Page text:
(Rahab deceives the king's men into believing the spies had already left.) Q3: In the culture of that day, there was a strong tradition of hospitality. If someone was a guest in your house, you had a strong duty to protect them and care for them. Do you think this was the reason why Rahab helped the spies? Q4: Because of Rahab's lie the spies were delivered from their pursuers. Does it mean that the bible justifies her lie? 2. Rahab's assurance from Israel's spies: (a) Rahab's petition (vv.8-13): 8Now before they lay down, she came up to them on the roof, 9and said to the men: “I know that the LORD has given you the land, that the terror of you has fallen on us, and that all the inhabitants of the land are fainthearted because of you. 10For we have heard how the LORD dried up the water of the Red Sea for you when you came out of Egypt, and what you did to the two kings of the Amorites who were on the other side of the Jordan, Sihon and Og, whom you utterly destroyed. 11And as soon as we heard these things, our hearts melted; neither did there remain any more courage in anyone because of you, for the LORD your God, He is God in heaven above and on earth beneath. 12Now therefore, I beg you, swear to me by the LORD, since I have shown you kindness, that you also will show kindness to my father’s house, and give me a true token, 13and spare my father, my mother, my brothers, my sisters, and all that they have, and deliver our lives from death.” (She asks that she and her family be spared when the Israelites capture Jericho.) Note: As a harlot, Rahab was in a degenerate position. But then she had a dramatic conversion. She had faith in God, as evidenced by her belief that God had given the land to the Israelites (v.9). She knew about God, as evidenced by her knowledge of what He had done for His people (v.10). And she feared God, as evidenced by the condition of her heart (v.11). Rahab’s dramatic conversion was proved by a definite confession. Rahab confessed not only to God but before men when she said to the spies, “for the Lord your God, he is God in heaven above and in earth beneath” (v.11). Romans 10:9 tells us that in order to be saved, a man must believe in his heart and confess with his mouth. And Rahab did just that. In addition to Rahab’s degenerate position, dramatic conversion, and definite confession, notice her dynamic commendation. In Hebrews 11, a 2

small number of people are singled out as heroes in God’s “hall of faith.” Isaiah didn’t make it. Jeremiah didn’t make it. Daniel didn’t make it. Elisha didn’t make it. But one who did make it into the hall of faith was Rahab the prostitute. Rahab’s name appears again in James 2 as an example of what it means to have faith that is real. But the most important place Rahab’s name appears is in Matthew 1, as she takes her place with only three other women in the genealogy of Jesus Christ. Q5: Rahab is not only a harlot, but she’s also a liar. How, then, could Rahab be so exalted? (b)The spies promise (vv.14-21): 14So the men answered her, “Our lives for yours, if none of you tell this business of ours. And it shall be, when the LORD has given us the land, that we will deal kindly and truly with you.” 15Then she let them down by a rope through the window, for her house was on the city wall; she dwelt on the wall. 16And she said to them, “Get to the mountain, lest the pursuers meet you. Hide there three days, until the pursuers have returned. Afterward you may go your way.” 17So the men said to her: “We will be blameless of this oath of yours which you have made us swear, 18unless, when we come into the land, you bind this line of scarlet cord in the window through which you let us down, and unless you bring your father, your mother, your brothers, and all your father’s household to your own home. 19So it shall be that whoever goes outside the doors of your house into the street, his blood shall be on his own head, and we will be guiltless. And whoever is with you in the house, his blood shall be on our head if a hand is laid on him. 20And if you tell this business of ours, then we will be free from your oath which you made us swear.” 21Then she said, “According to your words, so be it.” And she sent them away, and they departed. And she bound the scarlet cord in the window. (The spies agree to spare Rahab's family) Q6: The scarlet cord served as the symbol for Rahab's salvation. What about us, what is the symbol for our salvation? Note: In Rahab’s day, ropes were made not of hemp like our ropes but of flax. Flax also was the material from which linen was made. This means that the Israelites on the roof, the priests wearing their priestly garments, and Rahab the harlot were all covered with the same material. They were all covered with flax. The same is still true today. The blood of Jesus Christ covers believing saints and sinners alike. We are saved, covered, and hidden by the righteousness of 3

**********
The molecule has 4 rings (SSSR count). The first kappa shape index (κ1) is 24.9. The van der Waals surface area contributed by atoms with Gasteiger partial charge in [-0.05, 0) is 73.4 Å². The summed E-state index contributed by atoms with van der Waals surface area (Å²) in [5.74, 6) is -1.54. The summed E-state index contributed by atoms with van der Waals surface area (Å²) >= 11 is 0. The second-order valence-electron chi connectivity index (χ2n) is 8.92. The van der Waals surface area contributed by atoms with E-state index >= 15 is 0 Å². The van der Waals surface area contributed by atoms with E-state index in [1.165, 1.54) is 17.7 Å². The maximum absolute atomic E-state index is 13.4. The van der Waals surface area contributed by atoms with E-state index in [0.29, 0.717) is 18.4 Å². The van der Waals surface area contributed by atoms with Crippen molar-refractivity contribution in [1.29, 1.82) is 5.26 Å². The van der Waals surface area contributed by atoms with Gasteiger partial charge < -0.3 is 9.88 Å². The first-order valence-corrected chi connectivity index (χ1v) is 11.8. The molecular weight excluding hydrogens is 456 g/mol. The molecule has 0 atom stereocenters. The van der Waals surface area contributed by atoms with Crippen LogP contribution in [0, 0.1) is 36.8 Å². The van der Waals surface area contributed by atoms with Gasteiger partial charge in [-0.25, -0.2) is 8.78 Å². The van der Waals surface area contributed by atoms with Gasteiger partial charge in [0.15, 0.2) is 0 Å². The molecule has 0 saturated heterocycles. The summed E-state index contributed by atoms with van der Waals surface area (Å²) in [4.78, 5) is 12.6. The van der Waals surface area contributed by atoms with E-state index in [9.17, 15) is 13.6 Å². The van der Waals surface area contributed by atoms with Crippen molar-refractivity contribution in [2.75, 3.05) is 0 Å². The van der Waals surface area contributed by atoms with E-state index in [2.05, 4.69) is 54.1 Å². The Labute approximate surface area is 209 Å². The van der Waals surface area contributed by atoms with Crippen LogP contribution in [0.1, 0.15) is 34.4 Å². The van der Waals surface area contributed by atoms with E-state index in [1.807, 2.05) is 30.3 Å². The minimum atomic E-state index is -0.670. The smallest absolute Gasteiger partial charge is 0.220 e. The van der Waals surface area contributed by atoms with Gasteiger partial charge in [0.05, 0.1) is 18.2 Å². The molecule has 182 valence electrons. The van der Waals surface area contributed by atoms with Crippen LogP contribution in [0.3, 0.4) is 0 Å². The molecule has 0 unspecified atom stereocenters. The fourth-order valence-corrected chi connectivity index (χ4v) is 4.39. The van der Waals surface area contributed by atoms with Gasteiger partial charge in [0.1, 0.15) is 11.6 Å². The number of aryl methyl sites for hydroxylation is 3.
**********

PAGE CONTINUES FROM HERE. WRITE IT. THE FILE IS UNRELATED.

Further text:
Christ so freely given to us (Colossians 3:3). Joshua would be a savior for Rahab, but a judge of the rest of Jericho. In the same way Jesus is a savior for those who trust Him, but a judge for those who reject Him. B. The spies testimony (vv.22-24): 22They departed and went to the mountain, and stayed there three days until the pursuers returned. The pursuers sought them all along the way, but did not find them. 23So the two men returned, descended from the mountain, and crossed over; and they came to Joshua the son of Nun, and told him all that had befallen them. 24And they said to Joshua, “Truly the LORD has delivered all the land into our hands, for indeed all the inhabitants of the country are fainthearted because of us.” (Upon returning to camp, the spies reassure Joshua and eventually the Israelites that God indeed deliver Jericho into their hands.) Note: Joshua sends two men to go before him to be his spies. Jesus sent seventy men in groups of two to go before Him to be His witnesses. (Lk 10:1) Q7: If you were one of the men asked by Joshua to spy the land, would you go and do it? Conclusion: Joshua’s sending the spies to Jericho was an act of wisdom, not unbelief (Prov. 20:18). The report of the two men encouraged Israel for the invasion (v. 24) and reminded them that God was fulfilling His promise to them (Deut. 2:25). But the visit also meant the salvation of Rahab and her family. Although the Bible does not commend Rahab for her lies, it does commend her faith (Heb. 11:31) that revealed itself in works (James 2:25). Her faith saved her and her family from destruction (Josh. 6:17–19), and it resulted in her becoming an ancestress of the Messiah (Matt. 1:5). Once you begin to trust God and obey Him, you never know what He will do!